Amantha Dickman, News Director: And then I don’t have any other questions for today, but do you have anything else that you’d like to talk about or any last-minute statements for our listeners? 

Rachel Garver, Democratic Incumbent Candidate for the County Treasurer Office: Well, I would hope I will get reelected.

I really feel like this is a position that I was meant to have and meant to do. It’s been an honor. To be the Lancaster County Treasurer. It is also disappointing but [has] been an honor to be the first woman in that position. But I’m proud that I am that woman and I want to hold onto this position because I think I’ve been doing a lot of really positive things.

I just enjoy working with the staff and I enjoy working with the people and providing a positive experience. As I’ve been campaigning, I have had so many wonderful comments about how well things are being run, and they hope they continue. And I’m enjoying working with the people of Lancaster County. And I just wanna continue doing that because I’m here to serve the people of Lancaster County.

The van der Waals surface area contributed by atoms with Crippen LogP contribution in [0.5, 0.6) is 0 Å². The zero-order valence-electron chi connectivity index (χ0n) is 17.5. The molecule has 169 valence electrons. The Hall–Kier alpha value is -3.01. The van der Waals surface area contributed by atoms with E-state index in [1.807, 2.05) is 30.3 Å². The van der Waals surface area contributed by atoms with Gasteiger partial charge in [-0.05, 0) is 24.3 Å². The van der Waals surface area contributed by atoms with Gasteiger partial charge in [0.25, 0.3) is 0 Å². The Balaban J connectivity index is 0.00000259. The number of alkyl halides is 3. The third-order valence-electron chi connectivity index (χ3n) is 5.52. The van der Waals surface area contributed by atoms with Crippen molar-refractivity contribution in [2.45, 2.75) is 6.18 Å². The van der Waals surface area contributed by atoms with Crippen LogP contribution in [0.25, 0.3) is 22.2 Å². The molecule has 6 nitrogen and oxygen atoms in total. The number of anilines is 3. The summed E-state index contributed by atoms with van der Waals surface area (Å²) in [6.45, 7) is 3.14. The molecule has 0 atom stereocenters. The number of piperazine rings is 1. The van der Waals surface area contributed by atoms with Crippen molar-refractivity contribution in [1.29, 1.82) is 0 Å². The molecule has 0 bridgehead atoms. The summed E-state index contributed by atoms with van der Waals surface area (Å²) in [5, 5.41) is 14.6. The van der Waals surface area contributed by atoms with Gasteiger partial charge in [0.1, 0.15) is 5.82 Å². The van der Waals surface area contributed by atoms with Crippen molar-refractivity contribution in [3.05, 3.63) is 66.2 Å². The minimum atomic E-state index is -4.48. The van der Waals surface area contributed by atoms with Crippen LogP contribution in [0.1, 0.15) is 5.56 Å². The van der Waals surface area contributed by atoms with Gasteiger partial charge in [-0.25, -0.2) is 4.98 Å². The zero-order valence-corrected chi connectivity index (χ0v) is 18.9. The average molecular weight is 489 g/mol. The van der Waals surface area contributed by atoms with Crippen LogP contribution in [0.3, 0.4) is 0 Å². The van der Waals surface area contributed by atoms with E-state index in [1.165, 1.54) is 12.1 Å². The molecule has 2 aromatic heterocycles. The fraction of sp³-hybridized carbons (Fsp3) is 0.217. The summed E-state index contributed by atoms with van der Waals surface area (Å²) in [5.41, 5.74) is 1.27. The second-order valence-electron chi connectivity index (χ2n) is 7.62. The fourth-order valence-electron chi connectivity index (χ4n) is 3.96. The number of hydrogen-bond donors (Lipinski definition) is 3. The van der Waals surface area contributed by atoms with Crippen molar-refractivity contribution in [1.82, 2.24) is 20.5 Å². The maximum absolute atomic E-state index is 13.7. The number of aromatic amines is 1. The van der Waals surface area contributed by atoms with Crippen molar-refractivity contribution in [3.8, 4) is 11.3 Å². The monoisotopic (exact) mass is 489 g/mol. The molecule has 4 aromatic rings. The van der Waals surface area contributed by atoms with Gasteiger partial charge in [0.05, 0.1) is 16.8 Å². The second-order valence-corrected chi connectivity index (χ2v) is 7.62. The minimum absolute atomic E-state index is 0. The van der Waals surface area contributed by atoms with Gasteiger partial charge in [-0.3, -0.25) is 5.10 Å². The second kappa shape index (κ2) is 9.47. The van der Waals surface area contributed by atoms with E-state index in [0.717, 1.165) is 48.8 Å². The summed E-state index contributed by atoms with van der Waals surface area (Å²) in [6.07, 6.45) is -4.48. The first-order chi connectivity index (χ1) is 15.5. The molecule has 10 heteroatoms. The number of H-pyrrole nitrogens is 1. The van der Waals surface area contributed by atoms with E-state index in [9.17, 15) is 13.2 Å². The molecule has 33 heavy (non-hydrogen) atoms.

Amantha Dickman, News Director: Well, best of luck to you in November, Rachel. 

Rachel Garver, Democratic Incumbent Candidate for the County Treasurer Office: Thank you. 

Amantha Dickman, News Director: Can’t wait to see those results. And thank you, of course, for joining us today. We appreciate you taking time out, especially with how hectic it’s gonna be the next couple of weeks. 

Rachel Garver, Democratic Incumbent Candidate for the County Treasurer Office: Yeah. Well, thank you very much for having me. I appreciate the opportunity.

Amantha Dickman, News Director: Absolutely. Have a lovely afternoon. 

Rachel Garver, Democratic Incumbent Candidate for the County Treasurer Office: You too. 

Amantha Dickman, News Director: That was Rachel Garver, to discuss her current position as the County Treasurer and her campaign for re-election.

We have one more guest today. But before we can invite her into the studio, we have one more quick break. But once that is done, Lin Quenzer will be joining us to discuss her campaign for the Clerk of the District Court.